Understanding Fan System Effects

Codes and Standards

The air moving industry uses a common term to describe certain inlet and outlet conditions that adversely affect fan performance. The term used is “system effect”. Perhaps the term should be “fan installation effect”, because system effect results from the difference in how the fan was tested, compared to how it is installed. To minimize system effects, air must enter or leave a fan uniformly.

First let’s take a look at how fans are tested and cataloged. Most fans available in today’s market bear AMCA Certified Rating Seals. This means that the fan manufacturer followed the test procedures as outlined in AMCA Publication 210 and tested the fan in one of the standardized configurations approved by AMCA. One of the requirements of AMCA, is that directly under the cataloged performance for a given fan model, the fan manufacturer must make a statement as to how that product was tested. Paying attention to these statements is the first step in avoiding system effect problems.

Typical statements for three different product types are:

Roof exhaust fans: Performance shown is for Installation Type A: Free inlet, Free outlet. Power rating (BHP) does not include drive losses. Performance ratings do not include the effects of appurtenances in the airstream.

Tube axial fans: Performance shown is for Installation Type B: Free inlet, ducted outlet. Power rating (BHP) does not include drive losses. Performance ratings do not include the effects of appurtenances in the airstream.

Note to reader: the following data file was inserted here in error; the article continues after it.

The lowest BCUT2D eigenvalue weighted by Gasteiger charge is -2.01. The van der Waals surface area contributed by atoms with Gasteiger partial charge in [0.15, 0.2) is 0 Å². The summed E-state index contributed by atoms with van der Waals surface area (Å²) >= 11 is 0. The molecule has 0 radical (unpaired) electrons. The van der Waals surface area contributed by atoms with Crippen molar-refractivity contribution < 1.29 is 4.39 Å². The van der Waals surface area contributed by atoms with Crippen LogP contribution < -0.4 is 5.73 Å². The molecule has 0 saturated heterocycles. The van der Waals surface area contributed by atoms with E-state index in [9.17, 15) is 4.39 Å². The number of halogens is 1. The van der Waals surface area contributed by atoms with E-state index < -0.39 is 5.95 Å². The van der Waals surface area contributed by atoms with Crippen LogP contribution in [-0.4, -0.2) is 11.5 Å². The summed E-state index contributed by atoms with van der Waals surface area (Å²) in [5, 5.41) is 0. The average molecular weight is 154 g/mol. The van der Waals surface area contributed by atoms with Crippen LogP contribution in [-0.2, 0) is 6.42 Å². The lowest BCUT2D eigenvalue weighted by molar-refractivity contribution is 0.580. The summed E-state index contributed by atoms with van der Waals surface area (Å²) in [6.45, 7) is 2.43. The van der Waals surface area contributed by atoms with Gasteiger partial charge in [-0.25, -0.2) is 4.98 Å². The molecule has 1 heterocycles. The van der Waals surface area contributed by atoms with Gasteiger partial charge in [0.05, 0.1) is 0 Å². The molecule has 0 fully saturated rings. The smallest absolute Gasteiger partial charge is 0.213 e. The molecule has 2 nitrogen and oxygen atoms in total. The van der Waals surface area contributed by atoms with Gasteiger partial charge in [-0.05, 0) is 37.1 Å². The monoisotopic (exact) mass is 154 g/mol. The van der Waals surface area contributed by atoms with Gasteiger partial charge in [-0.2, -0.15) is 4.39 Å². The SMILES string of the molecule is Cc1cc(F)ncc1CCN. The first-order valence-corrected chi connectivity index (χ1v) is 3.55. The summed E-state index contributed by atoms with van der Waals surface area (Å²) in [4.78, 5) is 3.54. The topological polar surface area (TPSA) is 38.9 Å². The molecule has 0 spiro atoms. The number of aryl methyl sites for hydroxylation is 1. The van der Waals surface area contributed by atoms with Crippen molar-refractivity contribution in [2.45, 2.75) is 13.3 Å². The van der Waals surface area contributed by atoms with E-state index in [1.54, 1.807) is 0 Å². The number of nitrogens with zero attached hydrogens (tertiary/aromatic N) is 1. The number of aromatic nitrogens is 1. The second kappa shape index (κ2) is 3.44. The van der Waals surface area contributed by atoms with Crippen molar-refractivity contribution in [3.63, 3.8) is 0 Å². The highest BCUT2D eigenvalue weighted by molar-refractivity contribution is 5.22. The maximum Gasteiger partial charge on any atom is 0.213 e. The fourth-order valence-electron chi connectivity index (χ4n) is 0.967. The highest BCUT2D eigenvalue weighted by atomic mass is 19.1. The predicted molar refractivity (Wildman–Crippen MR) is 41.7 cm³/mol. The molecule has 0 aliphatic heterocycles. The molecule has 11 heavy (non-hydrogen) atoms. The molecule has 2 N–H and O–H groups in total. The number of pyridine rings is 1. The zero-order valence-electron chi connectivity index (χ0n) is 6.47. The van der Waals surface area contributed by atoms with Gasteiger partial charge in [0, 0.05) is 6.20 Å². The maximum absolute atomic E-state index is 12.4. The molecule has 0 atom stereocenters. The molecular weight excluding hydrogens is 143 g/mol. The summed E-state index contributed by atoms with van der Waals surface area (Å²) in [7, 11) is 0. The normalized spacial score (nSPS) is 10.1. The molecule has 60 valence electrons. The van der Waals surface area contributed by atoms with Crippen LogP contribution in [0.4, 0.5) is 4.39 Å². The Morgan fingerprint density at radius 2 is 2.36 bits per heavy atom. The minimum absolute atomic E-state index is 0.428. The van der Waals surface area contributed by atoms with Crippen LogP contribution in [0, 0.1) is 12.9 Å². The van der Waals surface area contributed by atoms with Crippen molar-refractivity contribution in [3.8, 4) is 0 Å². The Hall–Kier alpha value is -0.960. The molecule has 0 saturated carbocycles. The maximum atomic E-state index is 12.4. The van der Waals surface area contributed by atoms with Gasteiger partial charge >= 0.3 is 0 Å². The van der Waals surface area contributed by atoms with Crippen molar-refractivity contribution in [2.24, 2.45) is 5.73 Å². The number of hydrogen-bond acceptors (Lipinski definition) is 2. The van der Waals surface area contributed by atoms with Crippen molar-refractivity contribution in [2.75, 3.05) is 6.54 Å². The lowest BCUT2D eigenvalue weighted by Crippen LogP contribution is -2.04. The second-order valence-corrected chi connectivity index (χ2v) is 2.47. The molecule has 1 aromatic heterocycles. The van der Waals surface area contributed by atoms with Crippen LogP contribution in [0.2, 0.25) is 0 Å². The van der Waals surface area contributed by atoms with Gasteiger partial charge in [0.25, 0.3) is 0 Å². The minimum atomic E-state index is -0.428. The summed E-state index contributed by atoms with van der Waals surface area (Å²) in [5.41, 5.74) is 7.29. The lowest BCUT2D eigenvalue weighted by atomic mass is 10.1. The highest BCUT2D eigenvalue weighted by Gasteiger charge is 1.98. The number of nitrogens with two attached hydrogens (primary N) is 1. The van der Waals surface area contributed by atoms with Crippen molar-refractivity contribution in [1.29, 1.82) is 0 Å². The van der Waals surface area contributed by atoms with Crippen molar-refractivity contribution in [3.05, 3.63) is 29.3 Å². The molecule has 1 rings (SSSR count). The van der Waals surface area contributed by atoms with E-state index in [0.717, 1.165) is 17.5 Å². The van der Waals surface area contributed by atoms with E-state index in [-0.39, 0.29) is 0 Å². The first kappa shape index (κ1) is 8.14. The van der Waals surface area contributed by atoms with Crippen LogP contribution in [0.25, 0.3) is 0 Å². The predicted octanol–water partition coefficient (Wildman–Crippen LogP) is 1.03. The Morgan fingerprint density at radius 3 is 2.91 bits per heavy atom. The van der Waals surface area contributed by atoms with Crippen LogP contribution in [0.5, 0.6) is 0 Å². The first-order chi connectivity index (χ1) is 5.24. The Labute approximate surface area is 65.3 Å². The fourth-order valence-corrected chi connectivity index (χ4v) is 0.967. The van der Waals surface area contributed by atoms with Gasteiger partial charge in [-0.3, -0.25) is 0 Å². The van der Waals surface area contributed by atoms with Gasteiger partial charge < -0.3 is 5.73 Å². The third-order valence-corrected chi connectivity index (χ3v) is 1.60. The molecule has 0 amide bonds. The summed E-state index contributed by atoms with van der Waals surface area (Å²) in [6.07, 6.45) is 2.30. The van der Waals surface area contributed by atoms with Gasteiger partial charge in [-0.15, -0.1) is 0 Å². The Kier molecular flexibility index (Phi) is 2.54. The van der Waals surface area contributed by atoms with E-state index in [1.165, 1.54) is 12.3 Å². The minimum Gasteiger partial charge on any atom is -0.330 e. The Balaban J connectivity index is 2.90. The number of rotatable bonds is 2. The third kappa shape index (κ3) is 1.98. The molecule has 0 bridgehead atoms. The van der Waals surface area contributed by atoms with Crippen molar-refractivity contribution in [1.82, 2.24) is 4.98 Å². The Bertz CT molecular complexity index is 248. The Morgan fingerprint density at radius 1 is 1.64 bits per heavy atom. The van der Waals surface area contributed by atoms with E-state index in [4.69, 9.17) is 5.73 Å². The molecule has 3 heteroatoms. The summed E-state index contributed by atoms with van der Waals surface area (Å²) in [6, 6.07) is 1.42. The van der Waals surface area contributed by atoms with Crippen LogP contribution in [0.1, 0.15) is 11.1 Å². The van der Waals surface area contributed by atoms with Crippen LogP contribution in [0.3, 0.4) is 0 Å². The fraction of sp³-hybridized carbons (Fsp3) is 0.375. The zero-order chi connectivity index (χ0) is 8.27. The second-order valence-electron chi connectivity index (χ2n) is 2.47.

Centrifugal fans: Performance shown is for Installation Type B: Free inlet, ducted outlet. Power rating (BHP) does not include drive losses. Performance ratings do not include the effects of appurtenances in the airstream.

It is important to realize that fan manufacturers can only guarantee the fan to perform as tested. In the examples shown, not one of the fans were tested with obstructions, such as elbows, guards or dampers, directly at the fan inlet or outlet. These obstructions cause additional losses that are not included in the fan manufacturer’s tests, and in many cases, are not included in the designers’ usual system resistance calculations. Most designers are well trained in determining the resistance that occurs in the system’s ducts, filters, dampers and elbows that are located some distance from the fan, but they pay little attention to obstructions near the fan. The interaction of the air and the obstruction just prior to the fan causes the additional losses known as system effects.